TAT already applies to TVRs but state lacks ability to ensure compliance
by Adam Leamy
A troubling word in a state where tourism is so important.
An apt word, though, when something is written about Hawaii tourism that’s harmful to it.
That’s what occurred in the editorial, “TAT should apply to non-hotels, too” (Star-Advertiser, Our View, Nov. 2).
The view spoke to Hawaii’s transient accommodations tax (TAT), urging its application to transient vacation rentals (TVRs).
It said providers of the TVR-accommodation option are not required to collect and remit the TAT.
The thing is, they are. In September 2014, Hawaii’s Regulated Industries Complaints Office published “Information for Owners of Rental Property,” which allows owners to know their legal responsibilities.
Same with the Hawaii Real Estate Commission’s August 2014 Bulletin, at page 7, which also offers instruction from the Hawaii Department of Taxation (DoTax) on compliance in respect of Act 326, “Transient Accommodations.”
Hawaii state law has always required TVR operators to collect and remit to the state the TAT and the general excise tax (GET).
And two additional laws (Act 326 in 2012 and Act 204 in 2015) provided additional tax reporting requirements for non-hotel accommodation providers.
Therein lies the disservice done by the editorial: Calling for new laws when existing laws aren’t enforced by the state.
Those harmed are legal operators of TVRs, and the millions of visitors each year who expect from Hawaii this same form of accommodation accessible in any global tourism destination.
Put simply, DoTax success in tax enforcement and collection is critical for all who rely upon and consume state services and supports — residents and visitors alike. But Hawaii collection of GET and TAT requires enforcement of Hawaii tax laws by the Hawaii DoTax. Yet DoTax has not been provided the human and technological resources to enforce the existing laws.
Evidence for this is the Nov. 25, 2014, letter to the governor from the director of taxation prefacing the DoTax annual report for fiscal year 2014.
The letter advises that the department collects 95 percent of all state taxes. Collection of the state’s largest source of revenue — the GET, a whopping 44 percent of the state’s total tax collection — dropped by 2 percent from the year previous.
“We recognized that taxpayers may fall out of compliance if they are not promptly served when they have questions about filing or paying their taxes. Our call answer rate (the percentage of incoming calls that are answered) had fallen from 80 percent in FY 2009 to 61 percent in FY 2010 and to 40 percent in FY 2011. We were able to improve the answer rate to 56 percent in FY 2012 and to 59 percent in FY 2013, but the answer rate fell to 42 percent in FY 2014. The Customer Inquiry Section still has many unfilled positions.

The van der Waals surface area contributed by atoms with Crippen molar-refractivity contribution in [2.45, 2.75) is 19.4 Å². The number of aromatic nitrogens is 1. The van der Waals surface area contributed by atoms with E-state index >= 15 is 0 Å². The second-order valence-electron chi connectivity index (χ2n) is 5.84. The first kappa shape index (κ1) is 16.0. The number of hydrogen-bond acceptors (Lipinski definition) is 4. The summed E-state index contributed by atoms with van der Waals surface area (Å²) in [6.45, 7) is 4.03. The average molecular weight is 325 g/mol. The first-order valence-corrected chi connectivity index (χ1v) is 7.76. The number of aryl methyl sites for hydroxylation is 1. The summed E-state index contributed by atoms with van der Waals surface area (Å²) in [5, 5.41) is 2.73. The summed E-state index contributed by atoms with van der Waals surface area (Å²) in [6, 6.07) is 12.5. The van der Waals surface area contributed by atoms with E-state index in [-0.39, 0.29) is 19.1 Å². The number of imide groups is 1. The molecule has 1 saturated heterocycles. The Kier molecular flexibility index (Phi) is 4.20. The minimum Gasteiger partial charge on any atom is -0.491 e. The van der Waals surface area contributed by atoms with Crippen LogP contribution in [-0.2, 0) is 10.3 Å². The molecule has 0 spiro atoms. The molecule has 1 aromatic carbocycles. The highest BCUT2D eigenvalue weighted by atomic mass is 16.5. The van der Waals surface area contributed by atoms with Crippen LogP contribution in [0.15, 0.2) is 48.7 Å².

We continue to strive to improve operations that were significantly impaired by the staffing reductions of FY 2009-2011. The 43 abolished positions and 59 frozen positions represented a 26 percent reduction in available staff hours and resulted in a significant backlog of work.”
Staffing reductions. Abolished positions. Inability to answer taxpayers questions when tax compliance hangs in the balance. In the agency that ensures compliance and collects the money?
Perhaps there’s a reason to impair the tax-enforcement-and-collection agency. But doing so removes credibility from all who would isolate supposed vacation-rental tax cheats as the problem.
As DoTax makes clear, it doesn’t have the resources to ensure tax compliance from any source of commerce, from newspaper publishers to hoteliers.
The measures required are not more laws on TVRs. What’s required is resourcing of the Hawaii Department of Taxation so it can counter its admission that it “can’t tax,” and fulfill, through enforcement, its “Do Tax” acronym.
Adam Leamy operates B.C.-based Northwest Public Affairs, and owns investment properties in Hawaii.
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